The Habs kicked off this final week of the regular season with a makeup game against the Edmonton Oilers. They were a point away from clinching their postseason berth so they still had plenty on the line. The Oilers did not as Winnipeg or Montreal can not catch them and they are too far back to catch the Toronto Maple Leafs.
For this reason, Jake Allen was facing Mikko Koskinen as the goaltending duel on this night. The Habs kept the same blue line for the game, but the return of Paul Byron caused some shuffling to the forward lines. Nick Suzuki centered the top unit that featured Tyler Toffoli and Joel Armia. Jesperi Kotkaniemi was playing with Josh Anderson and Tomas Tatar. The third unit featured Jake Evans with Paul Byron and Artturi Lehkonen while Cole Caufield remained with his two veteran linemates in Eric Staal and Corey Perry. The Canadiens didn’t make it easy, but they made it to overtime thanks to its third line where they lost, clinching a playoff berth in the process.
The Evans, Lehkonen, Byron trio was the best all night long and this started quite early. Two minutes in, Byron set up Evans who missed a wide-open net as the Habs came out fiercely and dominated early. Their momentum was lost when Kailer Yamamoto took a tripping penalty in the offensive zone during Edmonton’s first offensive push. The power play did absolutely nothing, but the shift that followed that saw Lehkonen and Evans completed a give-and-go to send Evans in. Evans pulled a nifty fake on Darnell Nurse and then quickly roofed a shot to make it 1-0 Montreal.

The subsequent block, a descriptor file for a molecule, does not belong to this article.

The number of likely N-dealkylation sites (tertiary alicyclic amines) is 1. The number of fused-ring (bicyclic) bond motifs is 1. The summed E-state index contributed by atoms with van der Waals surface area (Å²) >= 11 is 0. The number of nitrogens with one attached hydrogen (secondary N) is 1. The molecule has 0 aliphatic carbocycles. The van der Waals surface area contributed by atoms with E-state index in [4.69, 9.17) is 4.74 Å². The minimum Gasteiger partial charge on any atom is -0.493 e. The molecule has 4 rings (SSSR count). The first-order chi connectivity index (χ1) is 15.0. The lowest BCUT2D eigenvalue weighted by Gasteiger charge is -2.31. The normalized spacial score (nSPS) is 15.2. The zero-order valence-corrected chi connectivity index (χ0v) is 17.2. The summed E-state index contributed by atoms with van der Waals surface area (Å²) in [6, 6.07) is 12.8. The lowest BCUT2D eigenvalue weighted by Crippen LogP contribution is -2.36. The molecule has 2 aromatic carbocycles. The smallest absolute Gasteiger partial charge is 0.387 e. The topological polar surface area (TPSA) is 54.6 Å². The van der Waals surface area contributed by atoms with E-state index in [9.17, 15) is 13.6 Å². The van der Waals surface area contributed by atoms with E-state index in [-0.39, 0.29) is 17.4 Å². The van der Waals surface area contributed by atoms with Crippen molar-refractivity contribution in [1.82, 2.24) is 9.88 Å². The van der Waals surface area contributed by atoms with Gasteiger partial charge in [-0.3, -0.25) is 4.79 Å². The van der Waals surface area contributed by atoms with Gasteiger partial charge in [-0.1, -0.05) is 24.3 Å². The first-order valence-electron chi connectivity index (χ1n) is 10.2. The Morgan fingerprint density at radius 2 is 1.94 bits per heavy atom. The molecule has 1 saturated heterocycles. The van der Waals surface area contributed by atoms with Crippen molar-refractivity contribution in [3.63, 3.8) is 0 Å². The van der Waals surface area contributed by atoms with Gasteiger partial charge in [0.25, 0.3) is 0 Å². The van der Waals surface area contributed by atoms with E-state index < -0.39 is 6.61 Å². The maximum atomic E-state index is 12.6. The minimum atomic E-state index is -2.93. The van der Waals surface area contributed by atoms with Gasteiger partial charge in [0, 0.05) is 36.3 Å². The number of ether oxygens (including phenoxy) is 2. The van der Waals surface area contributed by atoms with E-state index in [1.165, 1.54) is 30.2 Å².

On the very next shift, Leon Draisaitl simply outplayed Jon Merrill who struggled on this night. Merrill’s play wasn’t too bad here, but it was made worse when Draisaitl then found James Neal who snuck a stinker by Allen to tie it right before the ten-minute mark.
The second half of the period with a brutal Perry giveaway gifted Neal a chance as he hit the post. The veterans and Caufield’s next shift was a good one as they pressured the Oilers. Unfortunately for them, they stayed out too long, causing them all to be late on the backcheck. Merrill once again compounded this by not trusting his young partner. Alexander Romanov completed the right play, but Merrill cheated to help the kid and left his man unchecked. The result was Yamamoto finding Ryan Nugent-Hopkins for a goal Allen didn’t have much chance on as the Oilers took the lead.
Then Armia made his only play of the night. He was without pressure when he tried to bank a clear off the glass and missed resulting in a penalty. Edmonton’s top-ranked power play was not too dangerous as Evans completed another solid shift in this circumstance.
The second period started with a solid shift by the Staal line before Caufield fanned on a decent scoring chance. Edmonton then took over for a while, aided by Allen giving up big juicy rebounds and having to make acrobatic moves to cover his own mistakes.
It was then déjà-vu as the Oilers were once again their own worst enemy to start the period as this time it was Neal who took an offensive zone penalty to open the door for Montreal. The Habs once again completed an atrocious power play as their only chance saw Toffoli fire way high. The déjà-vu continued as the shift that followed the advantage was Evans to Lehkonen to Byron who put home a difficult backhand to tie the game.
Byron almost scored a second on the same shift, but Koskinen likely made his best save of the night on the play. Right before the midway point, Connor McDavid absolutely undressed Tatar before sliding a pass to Dominik Kahun to regain the lead.
The second half of the period was a snooze fest as the Oilers were defending the lead and the Kahun goal appeared to have stunned the Canadiens. The only time anything interesting happened was when the Evans line was on the ice as they were really feeling it and attacking with ease all night long. The Staal line once again managed to join in on being offensively threatening near the end of the period, but Montreal still ended the period with a 3-2 deficit.